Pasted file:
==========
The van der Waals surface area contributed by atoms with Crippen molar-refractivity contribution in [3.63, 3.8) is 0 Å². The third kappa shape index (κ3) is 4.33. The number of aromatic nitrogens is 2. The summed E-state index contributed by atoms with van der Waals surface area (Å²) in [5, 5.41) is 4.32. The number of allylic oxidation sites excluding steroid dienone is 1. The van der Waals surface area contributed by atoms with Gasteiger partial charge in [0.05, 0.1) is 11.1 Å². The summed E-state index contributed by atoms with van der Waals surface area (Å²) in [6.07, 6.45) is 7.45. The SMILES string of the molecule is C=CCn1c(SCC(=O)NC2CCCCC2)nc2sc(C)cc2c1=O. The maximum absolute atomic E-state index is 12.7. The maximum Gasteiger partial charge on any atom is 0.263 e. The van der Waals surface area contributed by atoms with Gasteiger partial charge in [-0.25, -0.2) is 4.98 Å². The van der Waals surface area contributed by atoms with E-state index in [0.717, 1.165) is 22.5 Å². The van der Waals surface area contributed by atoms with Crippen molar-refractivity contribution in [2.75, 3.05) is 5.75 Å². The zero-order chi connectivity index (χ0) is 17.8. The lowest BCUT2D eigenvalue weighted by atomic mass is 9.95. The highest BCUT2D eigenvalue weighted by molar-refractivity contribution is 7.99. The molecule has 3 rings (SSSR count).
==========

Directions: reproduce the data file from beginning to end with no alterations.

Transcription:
The van der Waals surface area contributed by atoms with Crippen molar-refractivity contribution in [3.63, 3.8) is 0 Å². The third kappa shape index (κ3) is 4.33. The number of aromatic nitrogens is 2. The summed E-state index contributed by atoms with van der Waals surface area (Å²) in [5, 5.41) is 4.32. The number of allylic oxidation sites excluding steroid dienone is 1. The van der Waals surface area contributed by atoms with Gasteiger partial charge in [0.05, 0.1) is 11.1 Å². The summed E-state index contributed by atoms with van der Waals surface area (Å²) in [6.07, 6.45) is 7.45. The SMILES string of the molecule is C=CCn1c(SCC(=O)NC2CCCCC2)nc2sc(C)cc2c1=O. The maximum absolute atomic E-state index is 12.7. The maximum Gasteiger partial charge on any atom is 0.263 e. The van der Waals surface area contributed by atoms with Gasteiger partial charge in [-0.25, -0.2) is 4.98 Å². The van der Waals surface area contributed by atoms with E-state index in [0.717, 1.165) is 22.5 Å². The van der Waals surface area contributed by atoms with Crippen molar-refractivity contribution in [2.75, 3.05) is 5.75 Å². The zero-order chi connectivity index (χ0) is 17.8. The lowest BCUT2D eigenvalue weighted by atomic mass is 9.95. The highest BCUT2D eigenvalue weighted by molar-refractivity contribution is 7.99. The molecule has 3 rings (SSSR count).